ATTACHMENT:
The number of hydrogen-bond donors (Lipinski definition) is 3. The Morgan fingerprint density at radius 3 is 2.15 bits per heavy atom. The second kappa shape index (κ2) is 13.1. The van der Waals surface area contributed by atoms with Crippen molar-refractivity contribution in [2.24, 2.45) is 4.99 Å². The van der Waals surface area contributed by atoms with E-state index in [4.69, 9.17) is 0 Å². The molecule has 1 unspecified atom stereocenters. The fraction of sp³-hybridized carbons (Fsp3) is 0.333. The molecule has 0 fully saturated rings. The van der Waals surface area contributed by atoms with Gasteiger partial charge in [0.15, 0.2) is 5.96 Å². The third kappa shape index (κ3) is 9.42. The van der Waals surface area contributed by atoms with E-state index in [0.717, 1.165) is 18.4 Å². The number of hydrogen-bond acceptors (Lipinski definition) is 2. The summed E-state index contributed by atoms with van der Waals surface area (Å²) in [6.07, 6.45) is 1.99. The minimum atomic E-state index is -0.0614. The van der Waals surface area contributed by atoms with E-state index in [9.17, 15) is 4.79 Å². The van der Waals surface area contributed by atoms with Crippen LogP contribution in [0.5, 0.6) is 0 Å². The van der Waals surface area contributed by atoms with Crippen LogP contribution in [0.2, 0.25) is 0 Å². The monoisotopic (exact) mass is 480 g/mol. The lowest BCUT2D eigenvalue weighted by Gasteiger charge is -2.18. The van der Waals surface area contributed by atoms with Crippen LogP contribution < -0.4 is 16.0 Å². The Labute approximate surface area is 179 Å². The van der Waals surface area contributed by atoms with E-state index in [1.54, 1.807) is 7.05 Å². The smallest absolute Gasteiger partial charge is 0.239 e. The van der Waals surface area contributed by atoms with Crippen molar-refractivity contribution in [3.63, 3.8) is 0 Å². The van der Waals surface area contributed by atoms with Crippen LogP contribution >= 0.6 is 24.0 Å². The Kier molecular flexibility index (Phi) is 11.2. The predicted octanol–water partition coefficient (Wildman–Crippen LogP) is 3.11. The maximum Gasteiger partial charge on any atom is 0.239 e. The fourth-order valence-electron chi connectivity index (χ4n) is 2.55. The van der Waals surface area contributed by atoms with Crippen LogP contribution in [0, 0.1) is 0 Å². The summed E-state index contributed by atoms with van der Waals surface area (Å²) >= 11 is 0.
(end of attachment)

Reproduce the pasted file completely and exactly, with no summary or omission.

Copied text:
The number of hydrogen-bond donors (Lipinski definition) is 3. The Morgan fingerprint density at radius 3 is 2.15 bits per heavy atom. The second kappa shape index (κ2) is 13.1. The van der Waals surface area contributed by atoms with Crippen molar-refractivity contribution in [2.24, 2.45) is 4.99 Å². The van der Waals surface area contributed by atoms with E-state index in [4.69, 9.17) is 0 Å². The molecule has 1 unspecified atom stereocenters. The fraction of sp³-hybridized carbons (Fsp3) is 0.333. The molecule has 0 fully saturated rings. The van der Waals surface area contributed by atoms with Gasteiger partial charge in [0.15, 0.2) is 5.96 Å². The third kappa shape index (κ3) is 9.42. The van der Waals surface area contributed by atoms with E-state index in [0.717, 1.165) is 18.4 Å². The number of hydrogen-bond acceptors (Lipinski definition) is 2. The summed E-state index contributed by atoms with van der Waals surface area (Å²) in [6.07, 6.45) is 1.99. The minimum atomic E-state index is -0.0614. The van der Waals surface area contributed by atoms with E-state index in [9.17, 15) is 4.79 Å². The van der Waals surface area contributed by atoms with Crippen LogP contribution in [0.5, 0.6) is 0 Å². The van der Waals surface area contributed by atoms with Crippen LogP contribution in [0.2, 0.25) is 0 Å². The monoisotopic (exact) mass is 480 g/mol. The lowest BCUT2D eigenvalue weighted by Gasteiger charge is -2.18. The van der Waals surface area contributed by atoms with Crippen LogP contribution < -0.4 is 16.0 Å². The Labute approximate surface area is 179 Å². The van der Waals surface area contributed by atoms with E-state index in [1.54, 1.807) is 7.05 Å². The smallest absolute Gasteiger partial charge is 0.239 e. The van der Waals surface area contributed by atoms with Crippen molar-refractivity contribution in [3.63, 3.8) is 0 Å². The van der Waals surface area contributed by atoms with Crippen LogP contribution >= 0.6 is 24.0 Å². The Kier molecular flexibility index (Phi) is 11.2. The predicted octanol–water partition coefficient (Wildman–Crippen LogP) is 3.11. The maximum Gasteiger partial charge on any atom is 0.239 e. The fourth-order valence-electron chi connectivity index (χ4n) is 2.55. The van der Waals surface area contributed by atoms with Crippen LogP contribution in [0, 0.1) is 0 Å². The summed E-state index contributed by atoms with van der Waals surface area (Å²) >= 11 is 0.